For several months now, British Columbia Premier John Horgan has used his position as President of the Council of the Federation to draw attention to the urgent need for a new federal-provincial revenue-sharing model. for health care.
At times, Mr. Horgan seemed almost desperate, as if increasing health care dollars was a matter of life and death in his province. The fact is he is, and the distress in his voice is real.
The health care system in British Columbia is collapsing. It’s in a sorry state in other parts of the country, too, as more baby boomers head into retirement where they’re likely to need the services of medical professionals — not enough of them to the moment.
Mr. Horgan’s frustration was evident this week during question period. Fed up with the heckling from the Liberal opposition about the deplorable health conditions in the province, he dismissed them with a swear word for which he would later apologize.
Mr. Horgan knows he has a problem on his hand. And it’s not just him. Several of his provincial counterparts are struggling with the same problem. In this case, the statistics do not lie.
Nearly 900,000 British Columbians don’t have a family doctor, leaving walk-in clinics and emergency rooms flooded
One of the biggest problems facing these provinces is the severe shortage of family physicians. One in five people in British Columbia don’t have one, and more people are pouring into the province every day. Last year, 100,000 people arrived – a record number that only exacerbated a desperate situation.
BC Liberal MP Shirley Bond pointed out that one day this week almost every emergency and primary care center in the city of Victoria was at capacity and not accepting patients. The only one that had a 4.5 hour wait.
British Columbia currently has the longest average wait time for walk-in clinics in the country at 58 minutes. The typical wait time in Canada is 25 minutes. In Victoria, it’s 161 minutes.
The environment isn’t much better next door in Alberta, which has lost 188 registered physicians in the past three months. Some have retired, while others have moved on to greener pastures. The city of Lethbridge has lost 13 doctors over the same three-month period – and a net 62 over the past two years. Nearly half of the city of 100,000 (43,000) is without a doctor.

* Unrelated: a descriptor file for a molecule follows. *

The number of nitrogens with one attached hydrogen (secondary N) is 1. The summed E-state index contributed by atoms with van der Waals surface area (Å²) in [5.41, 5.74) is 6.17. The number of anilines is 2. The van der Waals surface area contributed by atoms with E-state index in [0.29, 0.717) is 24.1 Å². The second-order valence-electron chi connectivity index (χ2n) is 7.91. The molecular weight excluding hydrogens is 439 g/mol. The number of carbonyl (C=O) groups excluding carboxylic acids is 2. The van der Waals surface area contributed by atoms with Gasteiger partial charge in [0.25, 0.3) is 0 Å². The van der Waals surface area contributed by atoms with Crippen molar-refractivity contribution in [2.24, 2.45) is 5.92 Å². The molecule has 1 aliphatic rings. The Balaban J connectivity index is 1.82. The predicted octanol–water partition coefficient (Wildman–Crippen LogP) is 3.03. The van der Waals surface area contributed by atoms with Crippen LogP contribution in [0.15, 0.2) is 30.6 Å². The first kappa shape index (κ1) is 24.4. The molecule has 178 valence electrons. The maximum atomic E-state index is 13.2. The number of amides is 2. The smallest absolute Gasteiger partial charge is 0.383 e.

According to the Canadian Resident Matching Service, the portal used by graduating medical students to find jobs, there were 1,569 family medicine positions available across the country in 2022. According to Statistics Canada, 4.6 million more people 12 year olds did not have a family doctor in 2019.
Part of the problem is that graduating medical students don’t want to go into family medicine. The biggest problem is the payment model used by most provinces whereby physicians are paid a flat fee per visit – fees, they say, that do not take into account the length of the appointment or the complexity of the issues. problems a patient might have.
The shortage of doctors is a problem that has worsened over the years. Canada now ranks 51st in the number of doctors per population, according to the Index Mundi. In the 1970s, we ranked between fourth and eighth place. The shortage of nurses in Canada is equally serious.
The Organization for Economic Co-operation and Development ranked Canada 31st in the number of hospital beds per capita among the 38 countries ranked by the OECD. Meanwhile, according to the Canadian Institute for Health Information, total healthcare spending in the country was estimated at $308 billion in 2021, or $8,019 per Canadian. This figure represents 12.7% of our GDP, which places our health care expenditure among the highest in the world.
We certainly didn’t feel like we got our money’s worth.
Something is wrong, as others have noted over the years. We have a universal health care system that is administered by 10 provinces and three territories, and which is anything but universal when it comes to quality of care. The extent to which healthcare dollars are wasted or mis-spent is staggering.
While I have some sympathy for Mr. Horgan’s position, I also hear the concerns of a federal government that hands out billions of dollars in funding with little or no control over how it is spent.
Canada, as a country, has a terrible reputation for the efficiency of its health care system – even if it’s the fault of individual provinces that don’t know what they’re doing. Now everything goes home to roost.
This system is collapsing just when aging demographics and rising levels of immigration are putting more pressure on it than ever before. We will soon have an emergency on our hands, if we haven’t already.
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